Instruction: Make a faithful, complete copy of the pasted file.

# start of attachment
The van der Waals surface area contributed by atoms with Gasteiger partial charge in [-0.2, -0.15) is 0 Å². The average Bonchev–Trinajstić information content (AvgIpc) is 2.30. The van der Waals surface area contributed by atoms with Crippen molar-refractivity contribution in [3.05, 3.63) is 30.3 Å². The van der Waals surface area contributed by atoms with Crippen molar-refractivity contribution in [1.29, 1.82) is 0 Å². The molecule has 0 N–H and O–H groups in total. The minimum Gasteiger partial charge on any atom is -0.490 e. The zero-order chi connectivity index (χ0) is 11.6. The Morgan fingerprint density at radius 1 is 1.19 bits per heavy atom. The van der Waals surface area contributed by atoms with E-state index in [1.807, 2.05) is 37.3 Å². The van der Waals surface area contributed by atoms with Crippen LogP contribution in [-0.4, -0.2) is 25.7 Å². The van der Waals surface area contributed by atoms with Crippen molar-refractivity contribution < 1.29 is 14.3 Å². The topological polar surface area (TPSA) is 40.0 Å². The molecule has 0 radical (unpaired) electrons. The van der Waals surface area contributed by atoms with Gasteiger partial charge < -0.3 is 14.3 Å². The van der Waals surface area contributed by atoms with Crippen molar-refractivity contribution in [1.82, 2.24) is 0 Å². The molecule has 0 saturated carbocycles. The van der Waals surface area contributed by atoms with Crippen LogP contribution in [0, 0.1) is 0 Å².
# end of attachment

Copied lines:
The van der Waals surface area contributed by atoms with Gasteiger partial charge in [-0.2, -0.15) is 0 Å². The average Bonchev–Trinajstić information content (AvgIpc) is 2.30. The van der Waals surface area contributed by atoms with Crippen molar-refractivity contribution in [3.05, 3.63) is 30.3 Å². The van der Waals surface area contributed by atoms with Crippen molar-refractivity contribution in [1.29, 1.82) is 0 Å². The molecule has 0 N–H and O–H groups in total. The minimum Gasteiger partial charge on any atom is -0.490 e. The zero-order chi connectivity index (χ0) is 11.6. The Morgan fingerprint density at radius 1 is 1.19 bits per heavy atom. The van der Waals surface area contributed by atoms with E-state index in [1.807, 2.05) is 37.3 Å². The van der Waals surface area contributed by atoms with Crippen LogP contribution in [-0.4, -0.2) is 25.7 Å². The van der Waals surface area contributed by atoms with Crippen molar-refractivity contribution < 1.29 is 14.3 Å². The topological polar surface area (TPSA) is 40.0 Å². The molecule has 0 radical (unpaired) electrons. The van der Waals surface area contributed by atoms with Gasteiger partial charge < -0.3 is 14.3 Å². The van der Waals surface area contributed by atoms with Crippen molar-refractivity contribution in [1.82, 2.24) is 0 Å². The molecule has 0 saturated carbocycles. The van der Waals surface area contributed by atoms with Crippen LogP contribution in [0, 0.1) is 0 Å².